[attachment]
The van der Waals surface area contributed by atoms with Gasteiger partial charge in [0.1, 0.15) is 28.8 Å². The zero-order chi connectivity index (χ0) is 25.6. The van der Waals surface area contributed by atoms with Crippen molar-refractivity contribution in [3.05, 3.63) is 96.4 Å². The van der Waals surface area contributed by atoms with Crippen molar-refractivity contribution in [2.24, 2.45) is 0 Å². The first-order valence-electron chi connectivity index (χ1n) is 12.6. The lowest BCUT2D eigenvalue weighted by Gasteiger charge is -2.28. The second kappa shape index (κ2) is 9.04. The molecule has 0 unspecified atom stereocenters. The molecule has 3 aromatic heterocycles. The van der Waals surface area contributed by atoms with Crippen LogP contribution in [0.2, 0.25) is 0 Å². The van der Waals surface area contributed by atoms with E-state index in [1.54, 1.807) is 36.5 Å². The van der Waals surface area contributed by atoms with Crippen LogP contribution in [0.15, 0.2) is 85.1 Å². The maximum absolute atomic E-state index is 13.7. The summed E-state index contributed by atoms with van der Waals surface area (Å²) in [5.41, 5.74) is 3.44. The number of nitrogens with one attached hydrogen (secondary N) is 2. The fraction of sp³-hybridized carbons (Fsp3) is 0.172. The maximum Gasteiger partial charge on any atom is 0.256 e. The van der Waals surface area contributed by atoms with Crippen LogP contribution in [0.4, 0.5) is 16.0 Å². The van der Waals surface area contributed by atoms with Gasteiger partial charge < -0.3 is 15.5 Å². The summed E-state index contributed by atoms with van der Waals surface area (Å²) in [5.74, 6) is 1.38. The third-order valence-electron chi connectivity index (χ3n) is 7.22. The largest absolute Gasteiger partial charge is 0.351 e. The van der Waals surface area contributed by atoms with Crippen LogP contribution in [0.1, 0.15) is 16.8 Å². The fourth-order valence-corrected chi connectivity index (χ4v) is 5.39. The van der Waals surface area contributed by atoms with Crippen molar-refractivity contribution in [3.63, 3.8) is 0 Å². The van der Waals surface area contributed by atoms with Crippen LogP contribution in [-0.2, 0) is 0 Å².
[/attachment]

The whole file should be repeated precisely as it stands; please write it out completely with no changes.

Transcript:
The van der Waals surface area contributed by atoms with Gasteiger partial charge in [0.1, 0.15) is 28.8 Å². The zero-order chi connectivity index (χ0) is 25.6. The van der Waals surface area contributed by atoms with Crippen molar-refractivity contribution in [3.05, 3.63) is 96.4 Å². The van der Waals surface area contributed by atoms with Crippen molar-refractivity contribution in [2.24, 2.45) is 0 Å². The first-order valence-electron chi connectivity index (χ1n) is 12.6. The lowest BCUT2D eigenvalue weighted by Gasteiger charge is -2.28. The second kappa shape index (κ2) is 9.04. The molecule has 0 unspecified atom stereocenters. The molecule has 3 aromatic heterocycles. The van der Waals surface area contributed by atoms with Crippen LogP contribution in [0.2, 0.25) is 0 Å². The van der Waals surface area contributed by atoms with E-state index in [1.54, 1.807) is 36.5 Å². The van der Waals surface area contributed by atoms with Crippen LogP contribution in [0.15, 0.2) is 85.1 Å². The maximum absolute atomic E-state index is 13.7. The summed E-state index contributed by atoms with van der Waals surface area (Å²) in [5.41, 5.74) is 3.44. The number of nitrogens with one attached hydrogen (secondary N) is 2. The fraction of sp³-hybridized carbons (Fsp3) is 0.172. The maximum Gasteiger partial charge on any atom is 0.256 e. The van der Waals surface area contributed by atoms with Crippen LogP contribution in [0.4, 0.5) is 16.0 Å². The van der Waals surface area contributed by atoms with Gasteiger partial charge < -0.3 is 15.5 Å². The summed E-state index contributed by atoms with van der Waals surface area (Å²) in [5.74, 6) is 1.38. The third-order valence-electron chi connectivity index (χ3n) is 7.22. The largest absolute Gasteiger partial charge is 0.351 e. The van der Waals surface area contributed by atoms with Crippen LogP contribution in [0.1, 0.15) is 16.8 Å². The fourth-order valence-corrected chi connectivity index (χ4v) is 5.39. The van der Waals surface area contributed by atoms with Crippen molar-refractivity contribution in [3.63, 3.8) is 0 Å². The van der Waals surface area contributed by atoms with Crippen LogP contribution in [-0.2, 0) is 0 Å².